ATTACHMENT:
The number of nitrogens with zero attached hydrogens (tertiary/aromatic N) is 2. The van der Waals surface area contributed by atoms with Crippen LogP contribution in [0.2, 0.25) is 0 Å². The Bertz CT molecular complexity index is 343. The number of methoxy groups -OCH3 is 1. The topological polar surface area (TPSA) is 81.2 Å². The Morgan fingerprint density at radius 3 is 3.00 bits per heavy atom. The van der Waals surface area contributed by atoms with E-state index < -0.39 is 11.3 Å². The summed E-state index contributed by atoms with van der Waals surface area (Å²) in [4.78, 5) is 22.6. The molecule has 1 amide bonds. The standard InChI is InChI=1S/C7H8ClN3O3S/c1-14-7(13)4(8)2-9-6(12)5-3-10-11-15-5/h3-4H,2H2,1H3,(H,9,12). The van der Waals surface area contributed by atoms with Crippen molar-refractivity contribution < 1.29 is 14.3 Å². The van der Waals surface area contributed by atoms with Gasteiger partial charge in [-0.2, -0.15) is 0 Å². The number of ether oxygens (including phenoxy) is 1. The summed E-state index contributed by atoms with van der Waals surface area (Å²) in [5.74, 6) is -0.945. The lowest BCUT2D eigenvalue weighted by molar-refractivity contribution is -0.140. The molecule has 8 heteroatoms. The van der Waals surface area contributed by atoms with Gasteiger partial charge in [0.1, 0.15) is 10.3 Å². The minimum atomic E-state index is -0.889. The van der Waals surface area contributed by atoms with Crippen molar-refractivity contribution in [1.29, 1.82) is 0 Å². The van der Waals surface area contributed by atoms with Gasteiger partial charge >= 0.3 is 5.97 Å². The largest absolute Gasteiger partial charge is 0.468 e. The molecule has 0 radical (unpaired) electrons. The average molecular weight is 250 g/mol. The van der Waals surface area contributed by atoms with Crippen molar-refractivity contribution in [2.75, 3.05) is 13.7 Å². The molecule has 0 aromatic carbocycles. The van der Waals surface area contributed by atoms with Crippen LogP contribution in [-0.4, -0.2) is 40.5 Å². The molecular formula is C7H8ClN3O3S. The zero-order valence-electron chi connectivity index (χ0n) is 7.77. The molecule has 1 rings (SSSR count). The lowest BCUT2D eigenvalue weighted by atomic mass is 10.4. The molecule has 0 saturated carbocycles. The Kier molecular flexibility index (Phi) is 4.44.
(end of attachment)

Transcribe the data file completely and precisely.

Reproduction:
The number of nitrogens with zero attached hydrogens (tertiary/aromatic N) is 2. The van der Waals surface area contributed by atoms with Crippen LogP contribution in [0.2, 0.25) is 0 Å². The Bertz CT molecular complexity index is 343. The number of methoxy groups -OCH3 is 1. The topological polar surface area (TPSA) is 81.2 Å². The Morgan fingerprint density at radius 3 is 3.00 bits per heavy atom. The van der Waals surface area contributed by atoms with E-state index < -0.39 is 11.3 Å². The summed E-state index contributed by atoms with van der Waals surface area (Å²) in [4.78, 5) is 22.6. The molecule has 1 amide bonds. The standard InChI is InChI=1S/C7H8ClN3O3S/c1-14-7(13)4(8)2-9-6(12)5-3-10-11-15-5/h3-4H,2H2,1H3,(H,9,12). The van der Waals surface area contributed by atoms with Crippen molar-refractivity contribution < 1.29 is 14.3 Å². The van der Waals surface area contributed by atoms with Gasteiger partial charge in [-0.2, -0.15) is 0 Å². The number of ether oxygens (including phenoxy) is 1. The summed E-state index contributed by atoms with van der Waals surface area (Å²) in [5.74, 6) is -0.945. The lowest BCUT2D eigenvalue weighted by molar-refractivity contribution is -0.140. The molecule has 8 heteroatoms. The van der Waals surface area contributed by atoms with Gasteiger partial charge in [0.1, 0.15) is 10.3 Å². The minimum atomic E-state index is -0.889. The van der Waals surface area contributed by atoms with Crippen molar-refractivity contribution in [1.29, 1.82) is 0 Å². The van der Waals surface area contributed by atoms with Gasteiger partial charge >= 0.3 is 5.97 Å². The largest absolute Gasteiger partial charge is 0.468 e. The molecule has 0 radical (unpaired) electrons. The average molecular weight is 250 g/mol. The van der Waals surface area contributed by atoms with Crippen molar-refractivity contribution in [2.75, 3.05) is 13.7 Å². The molecule has 0 aromatic carbocycles. The van der Waals surface area contributed by atoms with Crippen LogP contribution in [-0.4, -0.2) is 40.5 Å². The molecular formula is C7H8ClN3O3S. The zero-order valence-electron chi connectivity index (χ0n) is 7.77. The molecule has 1 rings (SSSR count). The lowest BCUT2D eigenvalue weighted by atomic mass is 10.4. The molecule has 0 saturated carbocycles. The Kier molecular flexibility index (Phi) is 4.44.